Both MSI- and POLE-mutated tumors have been noted to have features considered to be favorable for response to anti-PD-1 therapies, likely due to a high burden of mutations leading to greater production of neoantigens available for immune targeting.62,63 In a study of endometrial cancer patients, investigators have shown overexpression of PD-1 in the TILs and peritumoral lymphocytes of these tumors, as well as increased PD-L1 expression. Neoantigen load was highest in the POLE-mutated tumors, followed by the MSI tumors. It was lowest in the microsatellite stable (MSS) tumors.62 Clinical outcomes seem to corroborate the significance of these favorable features of the TME, with MSI-mutated tumors (including endometrial primary tumors) demonstrating very good response rates to the PD-1 inhibitor pembrolizumab.63 In those with MSI colorectal cancers, the objective response rate was 40%, while in the non-colorectal cancer patients (including endometrial primary tumors), the objective response rate was 71%. In those with MSS colorectal cancers, the objective response rate was 0%. When comparing those with MSI vs MSS tumors in the colorectal cancer population, there was a statistically significant difference in OS after administration of the drug (not reached in the MSI group vs 5 months in the MSS group). Pembrolizumab has recently been approved by the FDA for advanced MSI tumors regardless of histologic origin.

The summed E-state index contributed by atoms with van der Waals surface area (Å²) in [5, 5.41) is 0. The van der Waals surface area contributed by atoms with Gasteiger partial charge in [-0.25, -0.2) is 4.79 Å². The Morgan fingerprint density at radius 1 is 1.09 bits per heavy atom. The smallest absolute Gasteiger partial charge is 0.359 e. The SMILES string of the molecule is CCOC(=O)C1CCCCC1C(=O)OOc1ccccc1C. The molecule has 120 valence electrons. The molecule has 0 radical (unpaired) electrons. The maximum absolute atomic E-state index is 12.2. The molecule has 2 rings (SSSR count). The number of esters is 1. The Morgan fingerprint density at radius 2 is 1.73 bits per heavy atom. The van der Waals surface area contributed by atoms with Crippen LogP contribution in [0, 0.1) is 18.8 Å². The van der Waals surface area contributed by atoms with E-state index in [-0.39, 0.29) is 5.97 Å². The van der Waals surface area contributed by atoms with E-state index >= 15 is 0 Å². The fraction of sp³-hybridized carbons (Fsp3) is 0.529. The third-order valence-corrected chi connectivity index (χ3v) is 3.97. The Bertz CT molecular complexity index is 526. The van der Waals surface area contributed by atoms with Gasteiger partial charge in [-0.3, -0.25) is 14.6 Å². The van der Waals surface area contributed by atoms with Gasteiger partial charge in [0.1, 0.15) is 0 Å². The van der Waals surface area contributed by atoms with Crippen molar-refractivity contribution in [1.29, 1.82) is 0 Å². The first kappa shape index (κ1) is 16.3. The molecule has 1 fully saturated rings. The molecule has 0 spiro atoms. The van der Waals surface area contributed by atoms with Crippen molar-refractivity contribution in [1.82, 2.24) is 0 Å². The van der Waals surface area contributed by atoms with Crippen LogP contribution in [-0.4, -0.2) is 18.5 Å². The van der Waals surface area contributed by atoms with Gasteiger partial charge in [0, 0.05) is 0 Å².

Investigators have also demonstrated that POLE-mutated tumors appear to be more immunogenic, with tumor-specific activation of CD4+ T-cells and naïve CD4+ and CD8+ T-cells.64 These findings, along with other evidence suggesting that these tumors have greater resistance to platinum chemotherapeutic agents,65 imply that perhaps the improved prognosis associated with these tumors is due to their increased stimulation of the immune system. While clinical reports studying the responsiveness of these particular tumors to PD-1 inhibition have not yet been described in a large population of patients, case reports have been published suggesting that there may be excellent response in these patients.66,67
While response rates to checkpoint inhibition for patients with POLE- and MSI-mutated tumors are excellent, responses in unselected patients are quite low: preliminary results for pembrolizumab from KEYNOTE-028 in endometrial cancer patients revealed an overall response rate of 13%.10 Recently reported preliminary data studying Atezolizumab (Roche, Switzerland) (a PD-L1 inhibitor) also noted a 13% response rate with duration >7 months in the 2 patients with response.68 As previously noted, the proportion of patients with POLE- or MSI-mutated tumors is low to moderate (especially in the high-risk serous tumors). It is likely even lower in patients with metastatic or advanced disease given the good prognosis associated with these mutations (particularly POLE). As noted in the Cancer Genome Atlas (TCGA) analysis, 94% of the serous histology tumors were in the copy-number high group – the group with the lowest mutational burden and worst prognosis.59 For those patients for whom somatic testing does not suggest sensitivity to PD-1 inhibitors alone, augmentation of the immune response with radiation could be considered in the form of stereotactic body radiotherapy in the metastatic setting, or brachytherapy or fractionated external beam radiation in the upfront setting.
Ongoing protocols that include endometrial patients are studying the use of PD-1 inhibitors in the neoadjuvant setting prior to surgery (NCT02630823, NCT02728830) or in the advanced or recurrent setting (NCT02549209).